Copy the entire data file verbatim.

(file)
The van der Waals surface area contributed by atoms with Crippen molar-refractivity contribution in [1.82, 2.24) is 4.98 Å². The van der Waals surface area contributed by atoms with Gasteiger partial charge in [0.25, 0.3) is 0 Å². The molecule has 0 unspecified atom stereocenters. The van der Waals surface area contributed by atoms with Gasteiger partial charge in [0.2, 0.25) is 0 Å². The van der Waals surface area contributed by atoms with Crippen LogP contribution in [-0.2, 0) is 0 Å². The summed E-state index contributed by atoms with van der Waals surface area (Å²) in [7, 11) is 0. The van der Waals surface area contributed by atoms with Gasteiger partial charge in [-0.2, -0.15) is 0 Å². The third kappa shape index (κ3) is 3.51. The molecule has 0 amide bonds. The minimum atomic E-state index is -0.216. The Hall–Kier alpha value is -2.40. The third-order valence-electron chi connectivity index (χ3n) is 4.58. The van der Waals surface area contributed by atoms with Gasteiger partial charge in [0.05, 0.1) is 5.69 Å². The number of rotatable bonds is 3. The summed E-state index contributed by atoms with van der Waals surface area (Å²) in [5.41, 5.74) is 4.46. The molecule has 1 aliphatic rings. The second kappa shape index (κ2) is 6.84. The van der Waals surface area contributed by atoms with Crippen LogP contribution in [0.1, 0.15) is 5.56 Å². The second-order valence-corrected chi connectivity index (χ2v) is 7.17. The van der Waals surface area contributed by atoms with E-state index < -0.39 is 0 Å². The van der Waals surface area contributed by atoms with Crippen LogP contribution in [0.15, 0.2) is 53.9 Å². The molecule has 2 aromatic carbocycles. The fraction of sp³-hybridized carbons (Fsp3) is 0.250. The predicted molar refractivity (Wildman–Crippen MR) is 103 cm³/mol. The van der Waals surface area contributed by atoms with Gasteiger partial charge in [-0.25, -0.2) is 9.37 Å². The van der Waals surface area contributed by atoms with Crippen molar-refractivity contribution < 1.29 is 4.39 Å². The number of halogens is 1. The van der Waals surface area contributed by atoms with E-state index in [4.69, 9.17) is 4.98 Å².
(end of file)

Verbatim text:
The van der Waals surface area contributed by atoms with Crippen molar-refractivity contribution in [1.82, 2.24) is 4.98 Å². The van der Waals surface area contributed by atoms with Gasteiger partial charge in [0.25, 0.3) is 0 Å². The molecule has 0 unspecified atom stereocenters. The van der Waals surface area contributed by atoms with Gasteiger partial charge in [0.2, 0.25) is 0 Å². The van der Waals surface area contributed by atoms with Crippen LogP contribution in [-0.2, 0) is 0 Å². The summed E-state index contributed by atoms with van der Waals surface area (Å²) in [7, 11) is 0. The van der Waals surface area contributed by atoms with Gasteiger partial charge in [-0.2, -0.15) is 0 Å². The third kappa shape index (κ3) is 3.51. The molecule has 0 amide bonds. The minimum atomic E-state index is -0.216. The Hall–Kier alpha value is -2.40. The third-order valence-electron chi connectivity index (χ3n) is 4.58. The van der Waals surface area contributed by atoms with Gasteiger partial charge in [0.05, 0.1) is 5.69 Å². The number of rotatable bonds is 3. The summed E-state index contributed by atoms with van der Waals surface area (Å²) in [5.41, 5.74) is 4.46. The molecule has 1 aliphatic rings. The second kappa shape index (κ2) is 6.84. The van der Waals surface area contributed by atoms with Crippen LogP contribution in [0.1, 0.15) is 5.56 Å². The second-order valence-corrected chi connectivity index (χ2v) is 7.17. The van der Waals surface area contributed by atoms with E-state index < -0.39 is 0 Å². The van der Waals surface area contributed by atoms with Crippen LogP contribution in [0.15, 0.2) is 53.9 Å². The molecule has 2 aromatic carbocycles. The fraction of sp³-hybridized carbons (Fsp3) is 0.250. The predicted molar refractivity (Wildman–Crippen MR) is 103 cm³/mol. The van der Waals surface area contributed by atoms with Gasteiger partial charge in [-0.25, -0.2) is 9.37 Å². The van der Waals surface area contributed by atoms with Crippen molar-refractivity contribution < 1.29 is 4.39 Å². The number of halogens is 1. The van der Waals surface area contributed by atoms with E-state index in [4.69, 9.17) is 4.98 Å².